Few would disagree that cutting pollution emissions and reducing our dependence on expensive, imported fuels are noble goals. In the US, public discussion of alternative energy has been largely monopolized by two energy sources: solar photovoltaics (PV) and wind power. But the high-profile bankruptcy of solar power company Solyndra—shortly after the firm received a $535 million loan guarantee from the US Dept of Energy— reveals the dangers of the nation’s unhealthy obsession with green energy.
The US Energy Information Administration estimates that the total cost of solar PV energy by 2016 will be about $211 per megawatt-hour, compared to $63 for an advanced, combined-cycle power plant fueled by natural gas. (See “Our Generation.”)
Advocates for green energy stocks argue that continued investment in innovative technologies should drive down solar energy prices and allow PV to reach grid-parity costs. But this reasoning ignores the other half of the problem: The average wind power plant in the US only runs at about one-third of its rated capacity, while solar PV plants run at about 25 percent of their nameplate capacity. Because there’s little scope to store power on the grid, variable output from solar and wind facilities can only replace a modest amount of conventional, baseload power.
Given these inherent disadvantages, alternative energy wouldn’t attract significant investment without large subsidies. The EU has been a leader in “feed-in tariffs,” a system that guarantees companies a high tariff for their renewable power. These subsidies encourage firms to build solar and wind capacity without regard to demand.
Germany and Denmark are often lauded for their efforts to encourage wind and solar power. But these energy sources cost consumers dearly. As “It’s Not Easy Being Green”—first posted on Investing Daily’s Facebook page—shows, retail customers in Germany and Denmark—the nations with the largest installed bases of alternative energy—also pay the highest electricity rates in the EU. Moreover, to offset the variability of solar and wind power sources, Germany and Denmark must trade electricity with their neighbors.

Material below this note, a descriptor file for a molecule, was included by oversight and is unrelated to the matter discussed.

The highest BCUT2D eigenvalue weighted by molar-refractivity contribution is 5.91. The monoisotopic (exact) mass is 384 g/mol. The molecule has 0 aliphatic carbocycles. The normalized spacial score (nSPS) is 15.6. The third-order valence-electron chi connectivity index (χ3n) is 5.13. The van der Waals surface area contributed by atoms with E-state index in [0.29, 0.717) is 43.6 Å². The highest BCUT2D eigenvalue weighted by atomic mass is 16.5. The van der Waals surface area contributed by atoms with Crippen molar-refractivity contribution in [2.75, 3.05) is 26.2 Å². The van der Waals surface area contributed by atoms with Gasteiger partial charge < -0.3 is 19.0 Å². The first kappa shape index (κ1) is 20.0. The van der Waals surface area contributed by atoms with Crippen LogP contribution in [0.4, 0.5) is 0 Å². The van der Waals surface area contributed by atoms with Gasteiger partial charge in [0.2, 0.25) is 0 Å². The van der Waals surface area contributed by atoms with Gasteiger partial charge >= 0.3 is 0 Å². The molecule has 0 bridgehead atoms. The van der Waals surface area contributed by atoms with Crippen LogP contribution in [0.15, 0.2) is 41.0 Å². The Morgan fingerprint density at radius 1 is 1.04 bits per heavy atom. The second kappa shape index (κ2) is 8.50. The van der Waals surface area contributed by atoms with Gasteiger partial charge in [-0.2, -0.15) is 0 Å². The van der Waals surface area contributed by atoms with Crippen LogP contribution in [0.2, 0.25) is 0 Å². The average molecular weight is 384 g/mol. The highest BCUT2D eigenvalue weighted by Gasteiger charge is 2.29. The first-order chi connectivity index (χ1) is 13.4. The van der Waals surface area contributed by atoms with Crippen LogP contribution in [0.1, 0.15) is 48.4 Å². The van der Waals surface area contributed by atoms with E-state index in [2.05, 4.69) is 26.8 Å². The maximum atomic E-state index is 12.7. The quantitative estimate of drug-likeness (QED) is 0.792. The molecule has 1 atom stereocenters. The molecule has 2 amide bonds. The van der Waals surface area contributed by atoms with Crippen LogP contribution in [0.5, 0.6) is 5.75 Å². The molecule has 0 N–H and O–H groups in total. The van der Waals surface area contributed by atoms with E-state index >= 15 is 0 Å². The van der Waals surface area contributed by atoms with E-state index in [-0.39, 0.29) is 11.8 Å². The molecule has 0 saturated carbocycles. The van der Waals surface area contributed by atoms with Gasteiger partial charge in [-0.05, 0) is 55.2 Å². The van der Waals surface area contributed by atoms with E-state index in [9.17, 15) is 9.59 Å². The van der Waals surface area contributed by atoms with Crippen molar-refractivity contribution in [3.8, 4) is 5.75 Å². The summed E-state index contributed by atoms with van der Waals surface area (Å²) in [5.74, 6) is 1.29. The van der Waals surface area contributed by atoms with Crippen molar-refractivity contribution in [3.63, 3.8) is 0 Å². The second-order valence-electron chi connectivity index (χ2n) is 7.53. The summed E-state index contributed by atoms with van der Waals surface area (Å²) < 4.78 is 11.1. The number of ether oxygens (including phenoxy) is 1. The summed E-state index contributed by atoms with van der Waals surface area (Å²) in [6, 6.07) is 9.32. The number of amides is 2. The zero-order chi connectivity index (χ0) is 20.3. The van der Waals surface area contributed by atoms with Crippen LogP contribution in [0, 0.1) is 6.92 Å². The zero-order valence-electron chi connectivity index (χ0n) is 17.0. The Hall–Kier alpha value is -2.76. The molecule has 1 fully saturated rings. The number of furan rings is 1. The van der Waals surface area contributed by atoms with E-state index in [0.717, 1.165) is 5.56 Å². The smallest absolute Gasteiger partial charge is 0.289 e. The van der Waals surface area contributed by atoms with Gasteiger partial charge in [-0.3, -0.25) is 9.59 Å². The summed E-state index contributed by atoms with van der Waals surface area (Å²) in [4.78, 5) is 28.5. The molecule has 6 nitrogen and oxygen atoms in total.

Weak economic growth and high unemployment across much of the developed world make it difficult to pass along high alternative energy subsidies to consumers, prompting Germany and other nations to cut feed-in tariffs. Governments in countries such as Spain, Greece and Italy that once directly subsidized alternative energy have more pressing needs. The era of supercharged subsidy-driven growth has ended.
I’ve consistently advised readers to ignore the greentech hype. In “How to Hedge Your Bets” from Aug. 25, 2010, I first advised selling short First Solar (NSDQ: FSLR), the world’s leading producer of thin-film solar modules.
I’m not bashing the greentech movement’s worthy goals. However, the single-minded focus on solar and wind power has diverted attention from realistic alternatives. When it comes to reducing harmful emissions or dependence on imported fuels, most pundits focus on clean energy. Sometimes it’s better to approach the problem from another angle: using the energy we produce more efficiently.
In an era of high energy prices, many companies can save money by reducing their power consumption. That makes efficiency viable even without subsidies.